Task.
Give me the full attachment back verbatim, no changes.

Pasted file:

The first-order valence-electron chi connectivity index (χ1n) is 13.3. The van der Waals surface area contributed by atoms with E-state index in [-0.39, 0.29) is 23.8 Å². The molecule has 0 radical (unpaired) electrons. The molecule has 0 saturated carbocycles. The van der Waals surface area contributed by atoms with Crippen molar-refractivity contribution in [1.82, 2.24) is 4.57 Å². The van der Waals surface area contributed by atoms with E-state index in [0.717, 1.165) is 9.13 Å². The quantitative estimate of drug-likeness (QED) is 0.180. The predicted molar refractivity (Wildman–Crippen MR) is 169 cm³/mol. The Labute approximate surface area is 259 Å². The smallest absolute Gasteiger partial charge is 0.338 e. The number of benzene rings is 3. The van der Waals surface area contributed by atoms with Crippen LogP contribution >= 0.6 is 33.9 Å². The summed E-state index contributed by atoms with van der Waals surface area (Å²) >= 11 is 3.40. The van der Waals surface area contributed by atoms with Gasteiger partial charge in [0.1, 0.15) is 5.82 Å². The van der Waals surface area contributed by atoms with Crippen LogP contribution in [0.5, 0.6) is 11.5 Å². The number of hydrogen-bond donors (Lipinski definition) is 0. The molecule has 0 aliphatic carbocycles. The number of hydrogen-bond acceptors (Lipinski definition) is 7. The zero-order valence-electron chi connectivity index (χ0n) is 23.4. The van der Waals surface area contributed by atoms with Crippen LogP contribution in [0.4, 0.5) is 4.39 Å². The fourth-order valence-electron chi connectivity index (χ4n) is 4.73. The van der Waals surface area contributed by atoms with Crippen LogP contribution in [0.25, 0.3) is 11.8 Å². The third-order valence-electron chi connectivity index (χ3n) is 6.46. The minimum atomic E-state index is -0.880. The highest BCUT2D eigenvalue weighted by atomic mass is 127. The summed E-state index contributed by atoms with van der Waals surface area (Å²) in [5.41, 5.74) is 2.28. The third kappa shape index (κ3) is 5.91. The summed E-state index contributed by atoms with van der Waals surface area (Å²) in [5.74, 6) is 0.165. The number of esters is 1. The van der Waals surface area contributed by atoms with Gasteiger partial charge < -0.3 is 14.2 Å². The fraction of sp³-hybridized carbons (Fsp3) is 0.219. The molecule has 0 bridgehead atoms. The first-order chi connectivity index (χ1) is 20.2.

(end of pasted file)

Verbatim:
The first-order valence-electron chi connectivity index (χ1n) is 13.3. The van der Waals surface area contributed by atoms with E-state index in [-0.39, 0.29) is 23.8 Å². The molecule has 0 radical (unpaired) electrons. The molecule has 0 saturated carbocycles. The van der Waals surface area contributed by atoms with Crippen molar-refractivity contribution in [1.82, 2.24) is 4.57 Å². The van der Waals surface area contributed by atoms with E-state index in [0.717, 1.165) is 9.13 Å². The quantitative estimate of drug-likeness (QED) is 0.180. The predicted molar refractivity (Wildman–Crippen MR) is 169 cm³/mol. The Labute approximate surface area is 259 Å². The smallest absolute Gasteiger partial charge is 0.338 e. The number of benzene rings is 3. The van der Waals surface area contributed by atoms with Crippen LogP contribution >= 0.6 is 33.9 Å². The summed E-state index contributed by atoms with van der Waals surface area (Å²) >= 11 is 3.40. The van der Waals surface area contributed by atoms with Gasteiger partial charge in [0.1, 0.15) is 5.82 Å². The van der Waals surface area contributed by atoms with Crippen LogP contribution in [0.5, 0.6) is 11.5 Å². The number of hydrogen-bond donors (Lipinski definition) is 0. The molecule has 0 aliphatic carbocycles. The number of hydrogen-bond acceptors (Lipinski definition) is 7. The zero-order valence-electron chi connectivity index (χ0n) is 23.4. The van der Waals surface area contributed by atoms with Crippen LogP contribution in [0.4, 0.5) is 4.39 Å². The fourth-order valence-electron chi connectivity index (χ4n) is 4.73. The van der Waals surface area contributed by atoms with Crippen LogP contribution in [0.25, 0.3) is 11.8 Å². The third-order valence-electron chi connectivity index (χ3n) is 6.46. The minimum atomic E-state index is -0.880. The highest BCUT2D eigenvalue weighted by atomic mass is 127. The summed E-state index contributed by atoms with van der Waals surface area (Å²) in [5.41, 5.74) is 2.28. The third kappa shape index (κ3) is 5.91. The summed E-state index contributed by atoms with van der Waals surface area (Å²) in [5.74, 6) is 0.165. The number of esters is 1. The van der Waals surface area contributed by atoms with Gasteiger partial charge < -0.3 is 14.2 Å². The fraction of sp³-hybridized carbons (Fsp3) is 0.219. The molecule has 0 bridgehead atoms. The first-order chi connectivity index (χ1) is 20.2.